After personnel changes (Dionne and Doris left the group after achieving solo success), the Gospelaires became the recording group the Sweet Inspirations, who had some chart success, but were much sought-after as studio background singers.
The Gospelaires and later the Sweet Inspirations performed on many records cut in New York City for artists such as Garnet Mimms, the Drifters, Jerry Butler, Solomon Burke and later Warwick's recordings, Aretha Franklin and Elvis Presley.
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The original group (known as the Drinkard Jubilairs) consisted of Cissy, Anne, Larry, and Nicky, and later included Warwick's grandparents, Nicholas and Delia Drinkard, and their children: William, Lee (Warwick's mother) and Hansom.
Marie instructed the group, and they were managed by Lee.
) (born Marie Dionne Warrick; December 12, 1940) is an American singer, actress and television show host, who became a United Nations Global Ambassador for the Food and Agriculture Organization, and a United States Ambassador of Health.
Having been in a partnership with songwriters Burt Bacharach and Hal David, Warwick ranks among the 40 biggest hit makers of the entire rock era, based on the Billboard Hot 100 Pop Singles Charts.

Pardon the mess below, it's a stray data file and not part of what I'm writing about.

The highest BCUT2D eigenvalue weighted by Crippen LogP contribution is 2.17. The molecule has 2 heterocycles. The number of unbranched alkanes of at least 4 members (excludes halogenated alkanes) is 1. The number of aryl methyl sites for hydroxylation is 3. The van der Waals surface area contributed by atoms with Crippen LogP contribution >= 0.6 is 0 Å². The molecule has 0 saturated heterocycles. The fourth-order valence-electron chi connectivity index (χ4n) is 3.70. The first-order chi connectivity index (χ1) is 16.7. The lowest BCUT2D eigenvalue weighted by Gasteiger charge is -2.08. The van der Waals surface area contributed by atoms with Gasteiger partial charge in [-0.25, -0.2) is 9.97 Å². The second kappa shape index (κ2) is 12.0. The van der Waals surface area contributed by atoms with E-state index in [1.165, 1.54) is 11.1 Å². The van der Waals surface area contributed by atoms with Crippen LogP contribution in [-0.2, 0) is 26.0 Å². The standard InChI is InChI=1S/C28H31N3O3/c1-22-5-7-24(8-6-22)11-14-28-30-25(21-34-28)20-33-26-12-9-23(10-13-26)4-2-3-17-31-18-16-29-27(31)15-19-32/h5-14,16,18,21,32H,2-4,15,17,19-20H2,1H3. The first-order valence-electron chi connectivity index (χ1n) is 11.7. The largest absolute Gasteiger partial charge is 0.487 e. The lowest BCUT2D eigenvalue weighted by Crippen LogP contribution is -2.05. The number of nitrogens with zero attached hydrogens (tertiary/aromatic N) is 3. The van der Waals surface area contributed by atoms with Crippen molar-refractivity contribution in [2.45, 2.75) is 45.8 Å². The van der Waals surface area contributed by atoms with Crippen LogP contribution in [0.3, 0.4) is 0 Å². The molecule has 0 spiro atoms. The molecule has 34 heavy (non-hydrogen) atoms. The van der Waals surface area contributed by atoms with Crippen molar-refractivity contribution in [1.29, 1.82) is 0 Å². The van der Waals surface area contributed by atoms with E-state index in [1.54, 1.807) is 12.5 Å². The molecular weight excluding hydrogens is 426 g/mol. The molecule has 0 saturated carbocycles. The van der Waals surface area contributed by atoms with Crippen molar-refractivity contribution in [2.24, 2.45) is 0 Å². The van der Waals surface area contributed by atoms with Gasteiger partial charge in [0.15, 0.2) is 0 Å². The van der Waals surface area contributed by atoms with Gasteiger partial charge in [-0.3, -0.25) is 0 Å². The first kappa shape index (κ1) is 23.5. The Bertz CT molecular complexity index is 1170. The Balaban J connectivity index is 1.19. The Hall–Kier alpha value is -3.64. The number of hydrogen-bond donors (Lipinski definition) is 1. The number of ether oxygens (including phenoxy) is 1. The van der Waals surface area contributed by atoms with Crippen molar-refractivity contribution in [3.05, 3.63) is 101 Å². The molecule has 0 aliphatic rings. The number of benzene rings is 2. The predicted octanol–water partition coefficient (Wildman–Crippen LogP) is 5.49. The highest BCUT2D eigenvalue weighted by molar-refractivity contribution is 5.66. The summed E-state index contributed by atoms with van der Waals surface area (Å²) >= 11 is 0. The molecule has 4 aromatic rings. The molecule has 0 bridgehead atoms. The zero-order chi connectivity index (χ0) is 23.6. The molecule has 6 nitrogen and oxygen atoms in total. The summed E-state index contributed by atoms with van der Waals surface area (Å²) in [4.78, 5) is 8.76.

In November 1962, Scepter Records released her first solo single, "Don't Make Me Over", the title of which (according to the A&E Biography of Dionne Warwick) Warwick supplied herself when she snapped the phrase at producers Burt Bacharach and Hal David in anger.She also landed some work with her group singing backing vocals for recording sessions in New York City.During one session, Warwick met Burt Bacharach, who hired her to record demos featuring songs written by him and lyricist Hal David. Many of Warrick's family were members of the Drinkard Singers, a renowned family gospel group and RCA recording artists who frequently performed throughout the New York metropolitan area.One such demo, "It's Love That Really Counts" — destined to be recorded by Scepter-signed act the Shirelles — caught the attention of the President of Scepter Records, Florence Greenberg, who, according to Current Biography (1969 Yearbook), told Bacharach, "Forget the song, get the girl!"Warwick was signed to Bacharach's and David's production company, according to Warwick, which in turn was signed to Scepter Records in 1962 by Greenberg.